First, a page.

REVIEWED BY ANNE LESLIE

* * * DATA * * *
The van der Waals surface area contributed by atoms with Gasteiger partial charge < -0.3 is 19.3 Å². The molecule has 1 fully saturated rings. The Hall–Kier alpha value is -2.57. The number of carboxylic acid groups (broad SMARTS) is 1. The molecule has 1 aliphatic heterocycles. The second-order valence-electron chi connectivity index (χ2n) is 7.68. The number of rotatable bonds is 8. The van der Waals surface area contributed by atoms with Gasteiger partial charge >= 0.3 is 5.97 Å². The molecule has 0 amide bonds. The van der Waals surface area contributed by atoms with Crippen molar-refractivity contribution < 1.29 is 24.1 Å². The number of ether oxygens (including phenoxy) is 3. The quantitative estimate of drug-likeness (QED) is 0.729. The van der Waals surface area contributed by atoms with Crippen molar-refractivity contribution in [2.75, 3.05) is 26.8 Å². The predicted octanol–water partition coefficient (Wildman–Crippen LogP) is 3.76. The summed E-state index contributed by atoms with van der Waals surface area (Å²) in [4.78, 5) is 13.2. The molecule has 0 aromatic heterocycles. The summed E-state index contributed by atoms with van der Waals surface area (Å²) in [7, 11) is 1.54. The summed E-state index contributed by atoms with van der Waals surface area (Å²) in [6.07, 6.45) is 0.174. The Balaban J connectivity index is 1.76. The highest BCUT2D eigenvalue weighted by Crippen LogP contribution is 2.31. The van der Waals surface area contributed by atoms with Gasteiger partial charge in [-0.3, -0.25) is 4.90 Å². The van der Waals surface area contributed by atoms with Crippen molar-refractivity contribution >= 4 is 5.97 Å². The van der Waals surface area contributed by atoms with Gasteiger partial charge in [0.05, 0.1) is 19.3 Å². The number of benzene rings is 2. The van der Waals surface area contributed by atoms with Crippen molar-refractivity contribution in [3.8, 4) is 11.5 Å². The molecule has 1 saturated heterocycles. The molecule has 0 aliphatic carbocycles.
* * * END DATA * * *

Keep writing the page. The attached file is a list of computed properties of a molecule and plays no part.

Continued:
Dust, lust, the sweet smell of jasmine, the stench of corruption, class struggle—modern Pakistan's beauty commingles with its brutality in Mueenuddin's fine debut collection. Raised in Pakistan, the author attended Dartmouth and then Yale Law School; he now runs his family's old farm in Punjab. Perhaps that double identity honed his understanding of people; he writes knowingly of lovers, liars, beggars and the elite. Many are lonely, bound by old rules of feudalism or floundering in the shallow waters of a new order. One character wavers between hating Pakistan ("everyone's a crook, nothing works here!") and realizing that it "makes everything else seem washed out." In these linked tales, Mueenuddin illuminates the intense colors of his homeland, and of human nature itself.